Review: Abyss Diana Phi – Flash Gordon

Abyss Diana Phi
Sennheiser – HD800S (1,699$)

The HD800S is a very different animal in respect of driver technologies. It uses a 56 mm dynamic driver with an impedance of 300 Ohms, which might suggest it’s hard to drive, but the contrary is true.

The Sennheiser and the Abyss are alike in many ways, but offer different qualities overall. The Sennheiser has an even lighter bass reproduction, that often misses out on being physical. The Diana Phi has more body and impact.

Both headphones offer a very revealing signature, with incredible layering, but overall the Diana Phi takes the cake for higher resolution and better imaging and separation. The Phi and the Senn stretch an impressively large stage, where the Sennheiser might edge out the Abyss in width, but not in depth.

The Abyss is faster, more precise and overall just more agile than the HD800S. It has a darker background with a cleaner presentation of notes. In comparison the Sennheiser has a more anaemic bass, that misses out on body.

Abyss Diana Phi

Abyss Diana Phi

The superior speed of the Diana Phi is especially audible when you listen to more complex constructions, where a lot of things are happening. This is where the Abyss stays in control, while the Sennheiser seems to not know where to focus on.

The Diana Phi has more weight in its notes than the Sennheiser, which has more air throughout, but that makes it sound somewhat overly light and unrealistic at times. Overall the Sennheiser has a smoother sound, where the Abyss is definitely more accurate and precise.

Mids are lighter on the HD800S, but with the smooth sound vocals can come across as more emotional than on the Diana Phi. They float more in the air than they do on the Abyss, if that makes sense.

Treble on the Sennheiser appears brighter in comparison. The Sennheiser has less energy in its highs though, here’s where the Diana Phi again surpasses its competition.

HiFiMAN – HE1000se (3,499$)

The HE1000se is HiFiMAN’s latest iteration of the HE1000. It has already seen two variants since it has been introduced. The HEKse is one very tough contender and definitely amongst the nicest of headphones out there.
The HiFiMAN is the one headphone that comes closest to the Diana Phi in terms of speed, though the Abyss still edges it out. It has a faster and tighter bass, the HE1000se though to me wins here on being more physical with a bigger body and slightly more presence in the mid and upper bass registers.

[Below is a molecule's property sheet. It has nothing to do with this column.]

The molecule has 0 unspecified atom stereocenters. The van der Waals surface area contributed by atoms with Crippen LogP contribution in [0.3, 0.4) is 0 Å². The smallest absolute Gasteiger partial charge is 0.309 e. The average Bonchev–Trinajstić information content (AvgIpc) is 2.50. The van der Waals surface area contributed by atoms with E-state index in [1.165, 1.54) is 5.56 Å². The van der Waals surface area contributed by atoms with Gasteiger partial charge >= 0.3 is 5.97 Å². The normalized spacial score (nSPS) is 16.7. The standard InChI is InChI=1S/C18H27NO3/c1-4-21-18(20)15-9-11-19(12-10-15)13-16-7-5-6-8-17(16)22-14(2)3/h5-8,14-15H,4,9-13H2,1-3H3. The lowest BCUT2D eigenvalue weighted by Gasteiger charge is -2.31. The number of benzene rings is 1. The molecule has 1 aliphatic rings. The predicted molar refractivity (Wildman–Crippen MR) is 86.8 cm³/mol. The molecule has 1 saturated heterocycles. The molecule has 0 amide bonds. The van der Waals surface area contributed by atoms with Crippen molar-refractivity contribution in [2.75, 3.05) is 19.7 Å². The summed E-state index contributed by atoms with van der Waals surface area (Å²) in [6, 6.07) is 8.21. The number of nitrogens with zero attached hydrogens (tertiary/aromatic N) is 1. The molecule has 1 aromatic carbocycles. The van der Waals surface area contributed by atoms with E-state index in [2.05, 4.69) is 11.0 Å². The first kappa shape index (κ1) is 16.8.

Abyss Diana Phi

Abyss Diana Phi

Diana Phi has higher resolution, where finer details get tickled out with higher accuracy. Both headphones stretch a very nice stage, and picking one as the top dog here is not easy, as they are very close in terms of dimensions. To my ears, the Diana Phi goes a notch wider while the HE1000se goes deeper.

Overall the HE1000se has bigger body that goes throughout the entire frequency curve in my opinion. It presents music with a more organic sound that’s a bit denser and heavier, while the Diana Phi is closer to a reference sound with immaculate speed. It aims to bring out every nuance and make it visible for you. The HiFiMAN sounds more musical if you will.

The HEKse to me is a touch lusher and softer in comparison, while the Abyss is more precise but also dryer. Diana Phi is more agile in its top section, some cymbals crash harder on the Abyss than they do on the HiFiMAN, though neither of both sound sibilant or hot.




Conclusion:

Abyss has made a name for themselves for creating unique looking and astonishing sounding headphones. The AB-1266 is still regarded as one of the absolute top end headphones. The recently launched AB-1266 Phi TC is supposed to set even new marks of performance, and I for one can’t wait to hear it for myself.

With the Diana Phi, Abyss has brought some of the performance of the 1266 Phi to a lower cost model. It’s undeniable that almost 4000$ aren’t cheap, but the return you get from this headphone is unlike any I’ve heard before. It offers you incredible speed, accuracy and resolution in a well organized stage and a sound that never fails to amaze me.

Abyss Diana Phi

Abyss Diana Phi

It might not be the most ergonomic headphone in the market, but I’ll be damned if this isn’t one of the absolute best headphones I have heard to date. It’s beautifully resolving, not missing a single beep and it’s impressively fast and accurate. All those aspects I consider the Abyss to lead in the current market. The Diana Phi takes listening levels from a small headphone to the next stage and competes against the best of the best.

There is no doubt it deserves its spot in our Best Headphones category. It’s fascinating how Abyss has made a headphone this size that good. Together with the Woo Audio WA11 I can see myself bringing the Diana Phi on vacations as a transportable high-end setup. It’s just that good.

Review: Abyss Diana Phi – Flash Gordon
4.4 (88.38%) 222 vote[s]

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A daytime code monkey with a passion for audio and his kids, Linus tends to look at gear with a technical approach, trying to understand why certain things sound the way they do. When there is no music around, Linus goes the extra mile and annoys the hell out of his colleagues with low level beatboxing.

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